One goal of the Patient Protection and Affordable Care Act (PPACA) is the elimination of annual and lifetime dollar limits on essential health benefits. Previously, such limits sometimes resulted in a patient losing coverage when the cost of care extended beyond limits that the insurer had established to protect against excessive expense relative to premiums collected. The unfortunate consequence of severely ill patients losing coverage was not only an extreme hardship for the families involved but also a public relations nightmare for insurance companies, health & welfare plans and trustees.
Under PPACA, group health plans, including LIUNA’s health and welfare funds, may no longer impose a lifetime dollar limit on essential benefits for plan years that began on or after September 23, 2010. Most plans eliminated these limits in 2011.
PPACA also barred annual dollar limits for plan years on or after January 1, 2014, while imposing rising amounts of dollar limits in the interim. Until September 23, 2012, the maximum annual dollar limit is $1.25 million; it rises to $2 million until January 1, 2014; and no annual limits are permitted in 2014 and beyond. If a group plan was grandfathered or obtained a waiver, it will expire for the plan year beginning on or after January 1, 2014.
While essential benefits can have no dollar limits, they may have limits related to visits, frequency and networks. Health care services that are not considered to be essential may have dollar limits.
Thus, a key question for group plans is what constitutes an essential benefit?
As health plans vary considerably in their details, the establishment of standards that clearly delineate what are essential services is vital but complex. To that end, the Center for Consumer Information and Insurance Oversight (CCIIO) of the Department of Health and Human Services (HHS) issued a bulletin and a set of frequently asked questions. Together, these documents provide guidance to help group plans determine which benefits can or cannot have pertaining limitations.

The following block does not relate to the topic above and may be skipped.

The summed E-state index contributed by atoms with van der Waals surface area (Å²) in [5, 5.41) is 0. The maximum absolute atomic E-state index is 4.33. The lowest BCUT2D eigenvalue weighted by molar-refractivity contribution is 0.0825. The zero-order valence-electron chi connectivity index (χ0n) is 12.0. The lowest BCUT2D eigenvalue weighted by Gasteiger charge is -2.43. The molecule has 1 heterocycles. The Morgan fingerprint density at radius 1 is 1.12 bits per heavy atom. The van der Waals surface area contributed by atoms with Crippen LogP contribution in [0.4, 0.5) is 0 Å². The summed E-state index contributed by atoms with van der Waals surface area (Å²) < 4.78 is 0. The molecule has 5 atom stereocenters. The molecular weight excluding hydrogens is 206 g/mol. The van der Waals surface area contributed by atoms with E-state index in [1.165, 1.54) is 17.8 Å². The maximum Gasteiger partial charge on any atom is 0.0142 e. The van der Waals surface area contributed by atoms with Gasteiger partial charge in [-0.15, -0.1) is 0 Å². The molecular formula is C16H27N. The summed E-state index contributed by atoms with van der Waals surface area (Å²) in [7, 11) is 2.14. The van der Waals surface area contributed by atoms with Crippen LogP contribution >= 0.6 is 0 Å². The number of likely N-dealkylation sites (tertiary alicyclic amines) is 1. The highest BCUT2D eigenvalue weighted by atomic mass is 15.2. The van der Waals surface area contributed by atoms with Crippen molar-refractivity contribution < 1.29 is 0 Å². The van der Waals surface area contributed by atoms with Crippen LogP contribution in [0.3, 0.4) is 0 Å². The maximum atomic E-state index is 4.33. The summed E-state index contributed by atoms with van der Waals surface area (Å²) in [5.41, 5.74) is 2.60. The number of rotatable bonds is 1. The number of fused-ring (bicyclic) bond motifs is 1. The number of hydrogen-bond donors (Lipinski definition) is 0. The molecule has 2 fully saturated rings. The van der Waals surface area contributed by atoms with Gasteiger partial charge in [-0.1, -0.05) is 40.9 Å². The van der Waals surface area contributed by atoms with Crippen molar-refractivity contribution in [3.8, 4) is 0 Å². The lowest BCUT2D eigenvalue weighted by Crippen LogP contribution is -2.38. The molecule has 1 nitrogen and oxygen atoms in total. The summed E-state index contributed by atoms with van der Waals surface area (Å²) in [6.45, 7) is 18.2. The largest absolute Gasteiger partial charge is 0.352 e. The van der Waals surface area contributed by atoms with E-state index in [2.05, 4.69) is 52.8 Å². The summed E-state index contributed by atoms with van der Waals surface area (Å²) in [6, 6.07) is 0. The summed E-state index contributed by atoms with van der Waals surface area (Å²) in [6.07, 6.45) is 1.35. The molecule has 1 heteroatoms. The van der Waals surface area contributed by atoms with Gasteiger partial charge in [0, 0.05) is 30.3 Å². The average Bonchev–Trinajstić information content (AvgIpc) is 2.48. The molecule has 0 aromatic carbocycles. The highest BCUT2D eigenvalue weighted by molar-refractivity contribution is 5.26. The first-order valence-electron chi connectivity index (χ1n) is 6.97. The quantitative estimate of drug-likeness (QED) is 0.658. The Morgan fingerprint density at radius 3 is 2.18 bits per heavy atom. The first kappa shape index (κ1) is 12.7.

PPACA defines ten categories of essential benefits:
- Ambulatory patient services
- Emergency services
- Maternity and newborn care
- Mental health and substance use disorder services
- Prescription drugs
- Rehabilitative and habilitative services and devices
- Laboratory services
- Prevention and wellness services and chronic disease management
- Pediatric services (including oral and vision care)
Since there is room for disagreement about whether a particular policy benefit is essential within the meaning of the list, the CCIIO bulletin provides direction to states in selecting a “benchmark plan” to use as a reference. In general, “benchmarks” are the largest, most comprehensive plans offered in the state.
In some cases, the bulletin and FAQ provides additional guidance for benefits with which plan sponsors have struggled when making essential benefit determinations. Among these are pediatric oral and vision care, orthodontia, mental health/substance use disorder care, habilitative services and prevention benefits. Plan sponsors should review the bulletin and FAQ as they assess whether benefits presently offered with annual or lifetime dollar limits are essential or not. They should also watch for further guidance from HHS in the months ahead.
The LHSFNA’s Health Promotion Division is monitoring regulatory developments related to PPACA and its implementation. Updates are published on the Fund’s Health Care Reform Updates page.